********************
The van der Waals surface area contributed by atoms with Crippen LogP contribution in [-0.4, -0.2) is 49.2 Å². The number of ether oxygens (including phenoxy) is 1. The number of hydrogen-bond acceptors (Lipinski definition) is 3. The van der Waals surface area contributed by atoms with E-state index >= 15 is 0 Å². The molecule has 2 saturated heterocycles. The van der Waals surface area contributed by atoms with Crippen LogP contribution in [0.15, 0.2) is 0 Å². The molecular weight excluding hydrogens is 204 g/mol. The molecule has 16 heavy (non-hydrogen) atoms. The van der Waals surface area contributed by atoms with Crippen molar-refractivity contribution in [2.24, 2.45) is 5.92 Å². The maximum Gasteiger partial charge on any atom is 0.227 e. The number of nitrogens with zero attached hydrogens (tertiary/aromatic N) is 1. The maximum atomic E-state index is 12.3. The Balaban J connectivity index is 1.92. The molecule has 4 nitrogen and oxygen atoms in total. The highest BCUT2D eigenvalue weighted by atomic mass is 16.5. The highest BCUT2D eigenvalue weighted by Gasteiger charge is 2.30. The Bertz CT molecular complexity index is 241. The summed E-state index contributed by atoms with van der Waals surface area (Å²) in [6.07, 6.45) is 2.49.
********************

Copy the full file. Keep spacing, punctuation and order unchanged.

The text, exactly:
The van der Waals surface area contributed by atoms with Crippen LogP contribution in [-0.4, -0.2) is 49.2 Å². The number of ether oxygens (including phenoxy) is 1. The number of hydrogen-bond acceptors (Lipinski definition) is 3. The van der Waals surface area contributed by atoms with E-state index >= 15 is 0 Å². The molecule has 2 saturated heterocycles. The van der Waals surface area contributed by atoms with Crippen LogP contribution in [0.15, 0.2) is 0 Å². The molecular weight excluding hydrogens is 204 g/mol. The molecule has 16 heavy (non-hydrogen) atoms. The van der Waals surface area contributed by atoms with Crippen molar-refractivity contribution in [2.24, 2.45) is 5.92 Å². The maximum Gasteiger partial charge on any atom is 0.227 e. The number of nitrogens with zero attached hydrogens (tertiary/aromatic N) is 1. The maximum atomic E-state index is 12.3. The Balaban J connectivity index is 1.92. The molecule has 4 nitrogen and oxygen atoms in total. The highest BCUT2D eigenvalue weighted by atomic mass is 16.5. The highest BCUT2D eigenvalue weighted by Gasteiger charge is 2.30. The Bertz CT molecular complexity index is 241. The summed E-state index contributed by atoms with van der Waals surface area (Å²) in [6.07, 6.45) is 2.49.